Ureteral stent placement is a surgery to place a soft plastic tube in the ureter. The ureters are long tubes from the kidneys to the bladder. It carries urine out of the kidney into the bladder.
|Anatomy of the Urinary System|
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Reasons for Procedure
Changes in the ureter can slow or block the flow of urine. Urine that can't flow freely will back up into the kidney. This can make it hard for the kidneys to work as they should. The back-up can also damage the kidneys and lead to more severe illness. A stent can improve the flow of urine. It may also be used to support a ureter while it heals.
Ureters may become narrow or blocked because of:
- Kidney or ureter stones
- Tear or rupture from trauma
- Problems caused by other medical procedures
- Blood clots
- Pressure from nearby structures
Problems from the procedure are rare, but all procedures have some risk. Your doctor will talk to you about possible problems, like:
- The stent may move or fall out
- Tip of stent may irritate the bladder and increase the frequency of urination or urge
- Damage to the kidney or other nearby structures
- Abnormal connection between nearby structures—fistula
- Narrowing of the ureter—ureteral stenosis
- More surgery if the stent doesn’t work properly
- Stones forming on the stent
- Reaction to anesthesia or contrast dye used during the procedure
Before your procedure, talk to your doctor about ways to manage factors that may increase your risk of complications such as:
- Chronic disease such as diabetes or obesity
What to Expect
Prior to Procedure
The doctor will ask about:
- Medicine or supplements that you take. Some may need to be stopped up to 1 week before the procedure.
- Allergies or problems from other surgeries.
- Arrange for a ride to and from the procedure.
- Arrange for help at home.
- Do not eat or drink anything after midnight, unless care team says differently.
The type of anesthesia will depend on your comfort levels and overall health. Options include:
- Local anesthesia—a small area will be numbed.
- Moderate sedation—you will feel sleepy and pain-free. You will be able to respond.
- General anesthesia—you will be asleep.
Description of the Procedure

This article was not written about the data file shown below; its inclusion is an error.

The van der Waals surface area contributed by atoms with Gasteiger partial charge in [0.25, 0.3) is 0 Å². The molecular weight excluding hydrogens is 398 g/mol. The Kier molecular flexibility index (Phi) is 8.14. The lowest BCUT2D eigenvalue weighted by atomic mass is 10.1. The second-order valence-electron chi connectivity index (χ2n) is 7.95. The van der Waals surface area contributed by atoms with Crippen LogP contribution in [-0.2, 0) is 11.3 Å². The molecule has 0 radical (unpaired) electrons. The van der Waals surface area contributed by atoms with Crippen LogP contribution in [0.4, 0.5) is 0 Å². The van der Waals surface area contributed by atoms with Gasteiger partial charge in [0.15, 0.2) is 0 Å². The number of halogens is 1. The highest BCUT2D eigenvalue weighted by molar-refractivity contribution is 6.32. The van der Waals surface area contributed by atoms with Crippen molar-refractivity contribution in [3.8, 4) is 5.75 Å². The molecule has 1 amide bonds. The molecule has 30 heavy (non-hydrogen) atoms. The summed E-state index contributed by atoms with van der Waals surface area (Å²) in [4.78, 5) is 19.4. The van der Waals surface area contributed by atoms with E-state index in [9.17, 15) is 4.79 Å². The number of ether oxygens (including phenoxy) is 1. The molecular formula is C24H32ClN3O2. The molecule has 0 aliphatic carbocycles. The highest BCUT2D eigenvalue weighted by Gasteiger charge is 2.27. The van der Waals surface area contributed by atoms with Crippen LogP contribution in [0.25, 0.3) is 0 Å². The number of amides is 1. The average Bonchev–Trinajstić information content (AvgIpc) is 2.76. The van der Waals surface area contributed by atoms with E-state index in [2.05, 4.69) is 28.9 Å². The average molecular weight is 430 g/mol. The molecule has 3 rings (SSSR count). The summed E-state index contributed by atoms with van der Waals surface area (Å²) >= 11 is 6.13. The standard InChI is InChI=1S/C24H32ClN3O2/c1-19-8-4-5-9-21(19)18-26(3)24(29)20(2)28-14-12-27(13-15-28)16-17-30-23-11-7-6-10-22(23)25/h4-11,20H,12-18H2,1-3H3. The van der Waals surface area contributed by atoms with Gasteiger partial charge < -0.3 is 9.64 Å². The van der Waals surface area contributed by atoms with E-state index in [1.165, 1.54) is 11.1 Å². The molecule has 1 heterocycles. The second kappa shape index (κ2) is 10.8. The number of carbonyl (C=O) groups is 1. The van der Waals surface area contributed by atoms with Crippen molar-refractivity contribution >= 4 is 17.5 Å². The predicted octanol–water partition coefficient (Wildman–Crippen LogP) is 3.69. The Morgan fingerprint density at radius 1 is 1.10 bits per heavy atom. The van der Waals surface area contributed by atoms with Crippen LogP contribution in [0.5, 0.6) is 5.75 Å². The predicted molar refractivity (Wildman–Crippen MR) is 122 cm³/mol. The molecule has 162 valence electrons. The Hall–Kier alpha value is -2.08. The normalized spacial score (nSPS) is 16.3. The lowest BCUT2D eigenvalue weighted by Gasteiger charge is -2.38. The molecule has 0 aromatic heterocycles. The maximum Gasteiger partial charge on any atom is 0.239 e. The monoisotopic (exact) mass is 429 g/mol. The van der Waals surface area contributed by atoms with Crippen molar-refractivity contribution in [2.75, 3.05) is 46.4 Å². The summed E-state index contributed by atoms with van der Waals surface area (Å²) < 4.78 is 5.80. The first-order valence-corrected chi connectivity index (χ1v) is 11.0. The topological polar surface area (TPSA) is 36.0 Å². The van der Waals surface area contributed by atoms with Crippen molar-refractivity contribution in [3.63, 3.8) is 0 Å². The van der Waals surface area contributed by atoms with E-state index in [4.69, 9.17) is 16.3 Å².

A machine can show images of the ureter and kidney. The doctor will use the images to help guide the stent to the right place.
A special scope is used. It is a small flexible tube that can be passed through the opening where urine passes out of the body. The scope is passed into the bladder. A tube is then passed through the scope into the ureter. The tube releases a contrast. It is a dye that will highlight areas of the ureter and kidney.
A wire will then be passed through the scope to the kidney. The stent will slide over the wire until one end is in the kidney. The bottom end of the stent will stay in the bladder. Once the stent is in place the wire is removed. The doctor will curl the ends of the stent to keep it in place. Images will be used to make sure the stent is in place. The scope is then removed.
A string may be attached to the stent. The string will be left hanging through the bladder and out of the body.
Immediately After Procedure
The care team in the intensive care unit (ICU) will track vital signs after surgery. They may also check for urine flow.
How Long Will It Take?
Less than 1 hour
How Much Will It Hurt?
You may feel some pressure during the surgery. Anesthesia will prevent pain. There can be soreness after the procedure. It can be managed with medicine.
Average Hospital Stay
Most will go home the same day. A hospital stay may be needed if there were complications.
At the Hospital
Medicine may be given to prevent infection or blood clots. An x-ray may be done to check the stent placement.
Some activity will be limited during recovery. This may affect your job.
Some stents may only be needed for a short time. Most stents will need to be removed with a second surgery. Some stents can be removed at home or in the doctor's office by pulling on the string that was attached. The doctor will let you know when this stent can be removed.
Long-term stents will need to be replaced within 3 to 6 months.
Call Your Doctor
It is important to check your recovery. Alert your doctor to any problems. If any of the following occur, call your doctor:
- Signs of urinary tract infection, including fever, pain during urination, generally feeling unwell
- Amount of blood in the urine increases, large blood clots form, or there is a problem passing urine
- Pain that doesn’t go away with the pain medicines you’ve been given
- The stent comes out on its own
- New or unexpected symptoms
If you think you have an emergency, call for emergency medical services right away.
National Kidney Foundation https://www.kidney.org
Urology Care Foundation http://www.urologyhealth.org
Canadian Urological Association http://www.cua.org
The Kidney Foundation of Canada https://kidney.ca
Ureteral stent FAQ. Ohio State University Wexner Medical Center Department of Urology. Available at: https://wexnermedical.osu.edu/urology/ureteral-stents. Accessed September 17, 2020.
Ureteral stenting and nephrostomy. Radiology Info—Radiological Society of North America website. Available at: https://www.radiologyinfo.org/en/info.cfm?pg=ureteralNephro. Accessed September 17, 2020.
What is extrinsic obstruction of the ureter? Urology Care Foundation website. Available at: http://www.urologyhealth.org/urologic-conditions/extrinsic-obstruction-of-the-ureter?article=127&display=1. Accessed September 17, 2020.
- Reviewer: EBSCO Medical Review Board Adrienne Carmack, MD
- Review Date: 09/2020
- Update Date: 01/05/2021